Insulate the attic.

Is there insulation in your attic? If so, how much? The amount of insulation that’s there is crucial to your home’s ability to hold in the ever-rising warm air. If checking your attic insulation status is not something that you can easily do, contact a local contractor or insulation installer for an in-home evaluation. Hopefully, they have a degree from UConn, so you know you can trust them.

Insulate your walls.

Some older homes have very little insulation in their walls. The minimum that is usually suggested for exterior walls is six inches thick. But some historic homes may have only four inches or so. Removing your walls to add more fiberglass insulation is as impossible as the Hartford Whalers coming back, and it can be a very involved home repair. Blown-in insulation is an easier and more efficient option. The amount of insulation in your walls can be increased quickly and easily by using it. If you think that some of your home’s heat loss could be attributed to the lack of insulation in your walls, then consider adding some blown-in insulation. Here’s a tip: if you can hear the sounds of the agonizing Hartford traffic outside of your home, you could probably use more insulation.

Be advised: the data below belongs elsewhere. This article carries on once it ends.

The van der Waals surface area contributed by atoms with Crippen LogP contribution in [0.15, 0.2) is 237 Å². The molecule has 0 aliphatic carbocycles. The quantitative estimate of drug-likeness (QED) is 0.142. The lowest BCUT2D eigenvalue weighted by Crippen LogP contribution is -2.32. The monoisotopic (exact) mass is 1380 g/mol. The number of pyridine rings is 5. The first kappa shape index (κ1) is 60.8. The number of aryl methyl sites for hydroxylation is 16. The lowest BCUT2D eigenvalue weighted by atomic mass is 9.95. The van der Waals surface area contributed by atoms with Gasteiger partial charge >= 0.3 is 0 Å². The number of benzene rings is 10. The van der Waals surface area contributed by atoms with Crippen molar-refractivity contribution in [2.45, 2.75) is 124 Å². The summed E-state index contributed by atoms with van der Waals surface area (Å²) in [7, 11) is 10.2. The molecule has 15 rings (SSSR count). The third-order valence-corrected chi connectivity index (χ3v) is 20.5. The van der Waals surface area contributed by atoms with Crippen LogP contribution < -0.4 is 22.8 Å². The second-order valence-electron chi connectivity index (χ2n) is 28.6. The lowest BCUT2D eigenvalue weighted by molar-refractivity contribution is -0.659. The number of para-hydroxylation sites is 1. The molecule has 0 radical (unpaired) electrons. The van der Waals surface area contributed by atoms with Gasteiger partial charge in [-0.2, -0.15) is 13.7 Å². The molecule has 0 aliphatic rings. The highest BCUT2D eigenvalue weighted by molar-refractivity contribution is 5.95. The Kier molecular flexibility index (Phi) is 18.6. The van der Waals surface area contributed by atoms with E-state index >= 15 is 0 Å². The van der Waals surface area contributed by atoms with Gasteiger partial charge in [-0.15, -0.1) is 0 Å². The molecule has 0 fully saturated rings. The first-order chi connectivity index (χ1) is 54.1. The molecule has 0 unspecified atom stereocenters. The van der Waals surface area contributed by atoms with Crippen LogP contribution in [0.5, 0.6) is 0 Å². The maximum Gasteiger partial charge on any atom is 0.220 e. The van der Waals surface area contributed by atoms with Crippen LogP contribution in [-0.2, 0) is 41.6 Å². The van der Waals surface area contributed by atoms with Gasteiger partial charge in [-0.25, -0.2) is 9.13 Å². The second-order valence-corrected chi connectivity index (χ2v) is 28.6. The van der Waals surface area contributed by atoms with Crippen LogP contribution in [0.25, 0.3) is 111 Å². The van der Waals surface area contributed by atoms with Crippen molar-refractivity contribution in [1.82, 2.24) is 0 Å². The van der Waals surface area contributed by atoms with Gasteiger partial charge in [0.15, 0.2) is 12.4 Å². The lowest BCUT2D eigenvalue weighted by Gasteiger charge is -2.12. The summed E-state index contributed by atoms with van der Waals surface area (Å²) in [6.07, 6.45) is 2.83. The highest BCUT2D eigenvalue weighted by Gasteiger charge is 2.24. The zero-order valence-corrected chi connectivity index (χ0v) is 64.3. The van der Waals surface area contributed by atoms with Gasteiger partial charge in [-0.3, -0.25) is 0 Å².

Replacement windows.

Ill-fitting, warped old windows can certainly be a contributing factor to your heat loss. Old wooden windows frames with single-pane glass are a far cry from the efficient double-pane insulated glass windows of today. Vinyl replacement windows are the solution. They can be custom-made to fit your oddly-shaped antique windows, and they’re composed of the highest quality vinyl. These windows will add beauty to your Hartford home while making it more energy-efficient.

Replace your doors.

Entry doors can be a great focus for the exterior of your home. Much like the beautiful flowers in Elizabeth Park, they can easily add character, color, and style to set your house apart. Unfortunately, if these doors are old, they’re likely allowing cold air into your home and hot air out. Replacing your older door with a new replacement fiberglass or steel door can stop this unwanted air exchange.

Sealing other miscellaneous areas.